We all know that photoshop is used for nearly every photo shoot. Whether the model is posing in magazine or for an advertisement, chances are he or she has been retouched. Usually, we see wrinkles go bye-bye, cellulite disappear and small imperfections fade.

However, according to Elizabeth Moss, founder of Rare Digital Art, a high-end retouching boutique, models are photoshopped much, much more than that. Moss released time-lapse videos showing just how long and how much models are really photoshopped. In the videos, we see eyeballs get bigger, hairlines get longer, fingers get slimmer and teeth get straighter.  In some cases, pores are even added to models. “I know that most people viewing advertising are aware of the skin retouching and body shaping, but I wanted to show some of the other little things that they probably didn’t realize were being done,” Moss told TODAY.

It can take a photographer or designer six hours to make the full transition. And although, what we see in the videos are pretty shocking, Moss said that photoshop isn’t always so dramatic. Sometimes it’s needed because lighting makes models look completely different in photos than they do in person.

But there is a key point she hopes everyone takes away. “I hope that young people understand that what they see in magazines should not be setting a beauty standard for them to try to achieve,” she said. “Even without retouching, models make up such a minuscule percentage of the world population it’s crazy to compare yourself to them. Then they have makeup, stylists, the best photographers, and people like me spending days to make the beautiful look even more beautiful. How could anyone expect to obtain that?”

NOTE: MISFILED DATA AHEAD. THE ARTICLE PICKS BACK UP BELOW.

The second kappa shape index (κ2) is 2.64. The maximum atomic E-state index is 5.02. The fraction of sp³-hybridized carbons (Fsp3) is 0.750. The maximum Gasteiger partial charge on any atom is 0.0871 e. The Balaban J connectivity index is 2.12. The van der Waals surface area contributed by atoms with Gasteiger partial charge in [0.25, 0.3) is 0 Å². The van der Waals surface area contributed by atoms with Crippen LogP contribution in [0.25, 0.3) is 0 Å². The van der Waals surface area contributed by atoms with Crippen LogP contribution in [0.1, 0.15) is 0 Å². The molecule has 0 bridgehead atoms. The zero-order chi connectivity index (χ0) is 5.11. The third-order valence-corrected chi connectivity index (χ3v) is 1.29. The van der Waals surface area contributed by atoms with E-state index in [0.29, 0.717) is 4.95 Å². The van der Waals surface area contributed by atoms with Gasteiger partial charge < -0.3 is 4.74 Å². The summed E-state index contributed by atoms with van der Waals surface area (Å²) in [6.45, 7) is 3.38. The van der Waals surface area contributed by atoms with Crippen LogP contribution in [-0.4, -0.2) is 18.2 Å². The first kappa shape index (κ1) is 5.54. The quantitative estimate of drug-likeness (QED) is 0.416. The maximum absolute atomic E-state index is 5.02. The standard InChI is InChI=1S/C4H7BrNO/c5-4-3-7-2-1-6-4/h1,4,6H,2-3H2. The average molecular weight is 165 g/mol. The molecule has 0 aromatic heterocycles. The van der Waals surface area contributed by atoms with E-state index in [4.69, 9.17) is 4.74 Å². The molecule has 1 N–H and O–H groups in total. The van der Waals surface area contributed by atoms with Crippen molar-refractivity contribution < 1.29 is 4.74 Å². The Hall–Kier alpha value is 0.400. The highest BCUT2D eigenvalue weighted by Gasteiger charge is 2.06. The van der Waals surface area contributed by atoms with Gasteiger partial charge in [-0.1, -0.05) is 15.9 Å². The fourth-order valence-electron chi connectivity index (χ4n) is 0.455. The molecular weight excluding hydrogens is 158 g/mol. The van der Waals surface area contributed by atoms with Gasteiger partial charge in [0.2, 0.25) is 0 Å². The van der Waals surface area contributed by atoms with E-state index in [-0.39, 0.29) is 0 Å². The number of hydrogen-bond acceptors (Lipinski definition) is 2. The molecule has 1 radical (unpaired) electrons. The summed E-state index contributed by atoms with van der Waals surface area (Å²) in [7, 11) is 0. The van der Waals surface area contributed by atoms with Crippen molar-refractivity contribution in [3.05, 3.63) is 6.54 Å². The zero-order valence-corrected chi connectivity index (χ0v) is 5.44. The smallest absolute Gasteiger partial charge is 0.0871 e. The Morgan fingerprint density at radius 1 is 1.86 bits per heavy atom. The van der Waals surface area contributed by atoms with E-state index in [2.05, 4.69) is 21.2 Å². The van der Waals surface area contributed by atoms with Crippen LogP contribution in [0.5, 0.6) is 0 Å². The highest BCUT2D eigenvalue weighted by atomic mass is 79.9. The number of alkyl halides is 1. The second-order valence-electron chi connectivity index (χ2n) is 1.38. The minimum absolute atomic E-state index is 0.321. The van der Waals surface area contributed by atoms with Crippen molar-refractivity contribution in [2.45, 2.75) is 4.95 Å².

Head over to TODAY to read more, and be sure to check out the videos below!

What do you think of these videos fromElizabeth Moss?


Michelle Manetti is a graduate of Pace University and has a degree in Communication Studies with a concentration of Media Studies. She met Marc Jacobs in an elevator once. She also believes that yoga, Liquiteria and a Hunter Thompson book could save the world.

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